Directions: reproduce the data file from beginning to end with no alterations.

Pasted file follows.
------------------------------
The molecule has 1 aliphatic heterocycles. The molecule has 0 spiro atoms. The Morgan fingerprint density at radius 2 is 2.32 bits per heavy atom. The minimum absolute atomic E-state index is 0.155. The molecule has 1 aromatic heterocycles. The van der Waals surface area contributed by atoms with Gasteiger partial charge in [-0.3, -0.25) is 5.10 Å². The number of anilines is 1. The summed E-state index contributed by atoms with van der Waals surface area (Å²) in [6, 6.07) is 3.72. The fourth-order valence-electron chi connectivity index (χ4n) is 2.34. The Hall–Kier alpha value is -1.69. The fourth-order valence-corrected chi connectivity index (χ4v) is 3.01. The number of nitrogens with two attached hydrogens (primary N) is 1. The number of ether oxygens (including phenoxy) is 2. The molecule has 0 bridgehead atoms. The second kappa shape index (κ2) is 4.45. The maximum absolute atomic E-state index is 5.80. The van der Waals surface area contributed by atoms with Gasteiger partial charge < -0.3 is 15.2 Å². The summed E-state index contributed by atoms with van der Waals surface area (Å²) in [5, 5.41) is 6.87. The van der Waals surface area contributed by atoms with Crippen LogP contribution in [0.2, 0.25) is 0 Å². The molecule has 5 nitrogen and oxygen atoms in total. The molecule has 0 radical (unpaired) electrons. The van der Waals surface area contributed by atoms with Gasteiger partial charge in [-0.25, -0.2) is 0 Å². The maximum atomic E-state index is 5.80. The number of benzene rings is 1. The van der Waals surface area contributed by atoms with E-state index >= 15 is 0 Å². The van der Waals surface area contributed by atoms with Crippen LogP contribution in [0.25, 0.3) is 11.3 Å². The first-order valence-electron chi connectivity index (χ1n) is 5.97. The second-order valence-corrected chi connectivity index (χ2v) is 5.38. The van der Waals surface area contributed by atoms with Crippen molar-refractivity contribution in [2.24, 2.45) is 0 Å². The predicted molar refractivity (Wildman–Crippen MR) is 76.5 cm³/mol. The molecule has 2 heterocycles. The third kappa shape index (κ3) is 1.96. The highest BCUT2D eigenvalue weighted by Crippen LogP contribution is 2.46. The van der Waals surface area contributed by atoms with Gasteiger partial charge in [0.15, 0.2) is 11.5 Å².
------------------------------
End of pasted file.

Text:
The molecule has 1 aliphatic heterocycles. The molecule has 0 spiro atoms. The Morgan fingerprint density at radius 2 is 2.32 bits per heavy atom. The minimum absolute atomic E-state index is 0.155. The molecule has 1 aromatic heterocycles. The van der Waals surface area contributed by atoms with Gasteiger partial charge in [-0.3, -0.25) is 5.10 Å². The number of anilines is 1. The summed E-state index contributed by atoms with van der Waals surface area (Å²) in [6, 6.07) is 3.72. The fourth-order valence-electron chi connectivity index (χ4n) is 2.34. The Hall–Kier alpha value is -1.69. The fourth-order valence-corrected chi connectivity index (χ4v) is 3.01. The number of nitrogens with two attached hydrogens (primary N) is 1. The number of ether oxygens (including phenoxy) is 2. The molecule has 0 bridgehead atoms. The second kappa shape index (κ2) is 4.45. The maximum absolute atomic E-state index is 5.80. The van der Waals surface area contributed by atoms with Gasteiger partial charge < -0.3 is 15.2 Å². The summed E-state index contributed by atoms with van der Waals surface area (Å²) in [5, 5.41) is 6.87. The van der Waals surface area contributed by atoms with Crippen LogP contribution in [0.2, 0.25) is 0 Å². The molecule has 5 nitrogen and oxygen atoms in total. The molecule has 0 radical (unpaired) electrons. The van der Waals surface area contributed by atoms with Gasteiger partial charge in [-0.25, -0.2) is 0 Å². The maximum atomic E-state index is 5.80. The number of benzene rings is 1. The van der Waals surface area contributed by atoms with E-state index >= 15 is 0 Å². The van der Waals surface area contributed by atoms with Crippen LogP contribution in [0.25, 0.3) is 11.3 Å². The first-order valence-electron chi connectivity index (χ1n) is 5.97. The second-order valence-corrected chi connectivity index (χ2v) is 5.38. The van der Waals surface area contributed by atoms with Crippen molar-refractivity contribution in [2.24, 2.45) is 0 Å². The predicted molar refractivity (Wildman–Crippen MR) is 76.5 cm³/mol. The molecule has 2 heterocycles. The third kappa shape index (κ3) is 1.96. The highest BCUT2D eigenvalue weighted by Crippen LogP contribution is 2.46. The van der Waals surface area contributed by atoms with Gasteiger partial charge in [0.15, 0.2) is 11.5 Å².